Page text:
The Challenges of Stock Options and Divorce
Even the most amiable parting can lead to frustration and resentment when it comes to investments and divorce. Whether you have followed and acted on Penny Stock Tips and failed miserably or owned stock options before or after the marriage, splitting up is far easier than splitting investments.
Stock Options and Divorce
Stock options are a popular reward shared with high level employees of many businesses who may not have the cash to provide more lucrative salaries. The law views stock options as subject to distribution during divorce proceedings. However this is not the case in every state so it is important to check with your lawyer. Non-vested stock options are more likely to be in question as opposed to vested stock options. It is also interesting to note than in many cases, stock options are rewarded as a future investment in which the employee will participate as opposed to a current benefit. Therefore this can bring stock options under scrutiny during divorce.
What the Non-employee Needs to Know
If you are the non-employee during the divorce investigate the following:
- Stock purchase plans
- Long-term incentives
- Supplemental retirement plans
- Stock grants and reload provisions
- Securities and Exchange Commissions filings
You and your lawyer will want to be aware of all benefits and compensation your ex-spouse is entitled to and decide where you are missing out. A forensic accountant can provide the expertise to dig deep and discover any further compensation of which you might not be aware.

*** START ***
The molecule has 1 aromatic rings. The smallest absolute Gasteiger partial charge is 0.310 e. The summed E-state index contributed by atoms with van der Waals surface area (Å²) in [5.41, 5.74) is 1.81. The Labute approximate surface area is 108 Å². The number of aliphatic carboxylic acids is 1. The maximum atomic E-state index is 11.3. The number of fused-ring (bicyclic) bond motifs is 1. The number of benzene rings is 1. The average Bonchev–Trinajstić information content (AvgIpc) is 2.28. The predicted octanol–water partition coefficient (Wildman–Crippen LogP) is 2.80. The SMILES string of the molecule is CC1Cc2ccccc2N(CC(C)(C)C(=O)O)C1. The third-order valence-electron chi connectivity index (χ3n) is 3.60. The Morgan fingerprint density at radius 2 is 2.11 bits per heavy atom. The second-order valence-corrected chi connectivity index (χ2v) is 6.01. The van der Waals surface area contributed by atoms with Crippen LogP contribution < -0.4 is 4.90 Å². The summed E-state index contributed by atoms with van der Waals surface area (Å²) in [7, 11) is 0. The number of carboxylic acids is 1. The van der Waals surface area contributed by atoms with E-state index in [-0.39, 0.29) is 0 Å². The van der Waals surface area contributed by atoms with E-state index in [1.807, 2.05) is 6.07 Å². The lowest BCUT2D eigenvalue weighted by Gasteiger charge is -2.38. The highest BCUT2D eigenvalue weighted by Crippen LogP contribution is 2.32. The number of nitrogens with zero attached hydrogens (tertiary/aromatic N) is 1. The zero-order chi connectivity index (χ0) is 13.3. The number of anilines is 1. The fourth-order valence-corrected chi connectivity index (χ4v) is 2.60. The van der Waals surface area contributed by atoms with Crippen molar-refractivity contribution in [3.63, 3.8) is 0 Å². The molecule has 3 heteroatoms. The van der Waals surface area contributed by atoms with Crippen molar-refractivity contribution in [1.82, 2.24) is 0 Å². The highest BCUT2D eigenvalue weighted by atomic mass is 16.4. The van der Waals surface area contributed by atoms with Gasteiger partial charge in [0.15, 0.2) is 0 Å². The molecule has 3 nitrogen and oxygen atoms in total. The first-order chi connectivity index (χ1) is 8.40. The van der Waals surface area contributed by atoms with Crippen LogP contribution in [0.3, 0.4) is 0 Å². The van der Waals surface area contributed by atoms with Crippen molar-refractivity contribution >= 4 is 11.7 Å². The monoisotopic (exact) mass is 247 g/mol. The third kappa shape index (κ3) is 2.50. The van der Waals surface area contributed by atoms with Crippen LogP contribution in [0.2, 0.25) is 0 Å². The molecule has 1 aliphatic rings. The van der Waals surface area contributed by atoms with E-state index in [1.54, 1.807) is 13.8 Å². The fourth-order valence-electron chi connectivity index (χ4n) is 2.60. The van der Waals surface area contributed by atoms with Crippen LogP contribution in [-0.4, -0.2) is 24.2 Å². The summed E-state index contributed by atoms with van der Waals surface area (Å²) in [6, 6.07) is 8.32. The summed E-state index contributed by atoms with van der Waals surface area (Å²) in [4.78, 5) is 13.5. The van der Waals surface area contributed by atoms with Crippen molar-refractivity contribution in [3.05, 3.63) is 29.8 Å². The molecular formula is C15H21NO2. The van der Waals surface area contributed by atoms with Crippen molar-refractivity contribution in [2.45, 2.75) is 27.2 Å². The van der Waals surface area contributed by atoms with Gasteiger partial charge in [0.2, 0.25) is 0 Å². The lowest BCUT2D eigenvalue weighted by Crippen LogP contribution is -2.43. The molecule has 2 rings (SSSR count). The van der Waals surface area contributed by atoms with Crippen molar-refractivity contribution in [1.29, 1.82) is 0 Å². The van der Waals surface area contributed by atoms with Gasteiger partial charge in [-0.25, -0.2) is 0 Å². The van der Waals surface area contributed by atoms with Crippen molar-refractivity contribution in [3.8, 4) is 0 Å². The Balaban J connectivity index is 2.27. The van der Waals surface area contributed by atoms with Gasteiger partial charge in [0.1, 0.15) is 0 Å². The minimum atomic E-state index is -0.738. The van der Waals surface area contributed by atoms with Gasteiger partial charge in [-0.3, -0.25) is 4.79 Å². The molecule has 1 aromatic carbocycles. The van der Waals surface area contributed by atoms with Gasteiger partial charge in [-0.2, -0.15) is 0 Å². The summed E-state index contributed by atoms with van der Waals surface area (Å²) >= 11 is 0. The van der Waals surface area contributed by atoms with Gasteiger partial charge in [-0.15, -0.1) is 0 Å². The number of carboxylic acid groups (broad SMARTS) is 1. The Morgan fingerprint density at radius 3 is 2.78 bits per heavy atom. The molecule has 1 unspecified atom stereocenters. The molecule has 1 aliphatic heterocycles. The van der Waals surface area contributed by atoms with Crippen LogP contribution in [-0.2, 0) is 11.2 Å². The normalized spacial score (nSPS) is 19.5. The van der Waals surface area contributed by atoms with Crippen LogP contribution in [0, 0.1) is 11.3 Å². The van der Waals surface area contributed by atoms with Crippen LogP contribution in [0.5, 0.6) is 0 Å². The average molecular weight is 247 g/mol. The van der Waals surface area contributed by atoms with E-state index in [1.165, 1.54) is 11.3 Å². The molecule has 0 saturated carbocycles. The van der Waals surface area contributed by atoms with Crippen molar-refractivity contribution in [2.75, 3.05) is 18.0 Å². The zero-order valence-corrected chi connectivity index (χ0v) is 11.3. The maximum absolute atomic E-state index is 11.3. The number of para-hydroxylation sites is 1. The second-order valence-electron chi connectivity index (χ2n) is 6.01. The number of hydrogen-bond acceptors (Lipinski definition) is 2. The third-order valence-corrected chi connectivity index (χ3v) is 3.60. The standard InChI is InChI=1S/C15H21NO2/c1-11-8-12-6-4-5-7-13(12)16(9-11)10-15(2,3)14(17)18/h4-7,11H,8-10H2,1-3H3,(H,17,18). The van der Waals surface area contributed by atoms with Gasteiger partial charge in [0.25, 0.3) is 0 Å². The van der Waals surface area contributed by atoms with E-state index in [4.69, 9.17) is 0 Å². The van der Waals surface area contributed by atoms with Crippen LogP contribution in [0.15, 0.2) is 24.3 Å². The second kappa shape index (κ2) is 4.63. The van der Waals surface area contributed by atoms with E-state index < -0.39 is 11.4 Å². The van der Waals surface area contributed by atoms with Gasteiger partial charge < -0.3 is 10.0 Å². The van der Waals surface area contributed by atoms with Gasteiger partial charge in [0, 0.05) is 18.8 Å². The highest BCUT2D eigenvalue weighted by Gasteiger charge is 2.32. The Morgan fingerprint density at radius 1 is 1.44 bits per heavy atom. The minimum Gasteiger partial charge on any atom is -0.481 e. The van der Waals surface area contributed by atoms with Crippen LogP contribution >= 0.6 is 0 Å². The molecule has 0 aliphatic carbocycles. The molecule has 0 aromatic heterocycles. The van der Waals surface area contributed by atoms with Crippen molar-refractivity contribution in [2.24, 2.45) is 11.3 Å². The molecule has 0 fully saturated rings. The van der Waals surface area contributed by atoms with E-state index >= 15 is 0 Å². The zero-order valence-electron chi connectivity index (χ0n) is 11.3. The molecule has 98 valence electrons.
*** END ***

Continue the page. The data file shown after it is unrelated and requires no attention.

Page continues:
ISO’s, ESPP’s and NSO’s
You will also want to determine if your ex has incentive stock options (ISO’s), Employee Stock Purchase Plans (ESPP’s) or non-qualified stock options (NSO’s) as each of these will have different meaning during the dividing of assets. There are tax implications to be considered with each of these options including some liabilities on NSO’s.
Value and Compensation
The details can then get ugly trying to determine how you will be compensated. However, in the case of an amiable split often agreements can be made for a single payment or a trade for assets such as second homes, cars or other things of importance such as art. If this doesn’t work a coverture fraction can be applied to determine the amount you are entitled to once the stock options are exercised.